Although from the web interface I can set an ip, the cma4000 appliance seems to have two nics, adapter and adapter.
The ip conflict message is not defining which interface refers to. Can you give any hint on this?
Also these messages are repeating every minute in the Jserver.log
12/Feb/2019:22:47:44:211 +0200|ERROR|pool-3-thread-12|DeviceDataGetter|(DmPollTask-10326_43927) Failed to determine device type from system.xml. MODELCODE was null 12/Feb/2019:22:47:44:211 +0200|ERROR|pool-3-thread-12|ContactEventPoll|(DmPollTask-10326_43927) -------- BAD DRIVER STATUS [PARSE_ERROR] for device [ContactEventPoll[Justanametohideoriginal5]] 12/Feb/2019:22:48:25:243 +0200|ERROR|pool-3-thread-17|ContactEventPoll|(DmPollTask-10341_44005) -------- BAD DRIVER STATUS [FUNCTION_NOT_SUPPORTED] for device [ContactEventPoll[Justanametohideoriginal4]] 12/Feb/2019:22:50:10:274 +0200|ERROR|pool-3-thread-17|ContactEventPoll|(DmPollTask-10343_44196) -------- BAD DRIVER STATUS [FUNCTION_NOT_SUPPORTED] for device [ContactEventPoll[Justanametohideoriginal3]] 12/Feb/2019:22:51:51:024 +0200|ERROR|pool-3-thread-4|ContactEventPoll|(DmPollTask-10311_44378) -------- BAD DRIVER STATUS [FUNCTION_NOT_SUPPORTED] for device [ContactEventPoll[Justanametohideoriginal2]] 12/Feb/2019:22:51:54:087 +0200|ERROR|pool-3-thread-2|ContactEventPoll|(DmPollTask-10317_44388) -------- BAD DRIVER STATUS [FUNCTION_NOT_SUPPORTED] for device [ContactEventPoll[Justanametohideoriginal1]]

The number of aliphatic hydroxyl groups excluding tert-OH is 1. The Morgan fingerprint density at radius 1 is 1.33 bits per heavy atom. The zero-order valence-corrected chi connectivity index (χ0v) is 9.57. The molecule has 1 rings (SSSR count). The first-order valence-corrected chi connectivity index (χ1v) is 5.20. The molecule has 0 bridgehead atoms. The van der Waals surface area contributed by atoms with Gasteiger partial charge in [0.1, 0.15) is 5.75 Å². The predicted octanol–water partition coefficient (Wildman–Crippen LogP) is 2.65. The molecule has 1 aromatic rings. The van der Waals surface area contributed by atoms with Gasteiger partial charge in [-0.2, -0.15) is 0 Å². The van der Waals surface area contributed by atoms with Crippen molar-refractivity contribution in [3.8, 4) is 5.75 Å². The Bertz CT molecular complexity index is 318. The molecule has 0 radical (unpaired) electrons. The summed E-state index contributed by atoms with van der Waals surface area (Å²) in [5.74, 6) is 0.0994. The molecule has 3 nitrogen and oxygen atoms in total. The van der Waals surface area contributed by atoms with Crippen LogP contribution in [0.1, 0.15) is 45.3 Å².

and finally in the DeviceManager.log I am getting these for the cma desktop users
12/Feb/2019:16:04:40:587 +0200|DEBUG|main|IDmInternalDeviceManager|(WebApplicationContext_0) deviceMap put =[DeviceData [deletedforsecurityresons]] was [null] 12/Feb/2019:16:04:40:587 +0200|INFO |main|IDmInternalDeviceManager|(WebApplicationContext_0) device put into cache [DeviceData [deletedforsecurityresons]] 12/Feb/2019:16:04:40:587 +0200|DEBUG|main|IDmInternalDeviceManager|(WebApplicationContext_0) pnidMap put = was [null] 12/Feb/2019:16:04:40:587 +0200|DEBUG|main|IDmInternalDeviceManager|(WebApplicationContext_0) serialNumberMap put [secret-serial-number]= was [null]
I have deleted all sensitive information but I think you can get a glimpse.
This is a completely different issue from the self-signed certificate issue that this thread is for and really should be in it's own thread.
All I can say about it now is that the CMA server has 4 ethernet ports. Unless you are running the CMA in an HA configuration you should only be using the first port. The adapter numbers, 2 and 7, are assigned by Windows and don't have a specific meaning. All of the adapters come with DHCP enabled by default out of the box until you assign the IP address. Adapter 2 in your log shows no IP address, subnet mask or gateway which means it couldn't get an address from a DHCP server. Adapter 7 is complaining about an IP conflict which would have me looking for some other device on your network using the same address as the CMA.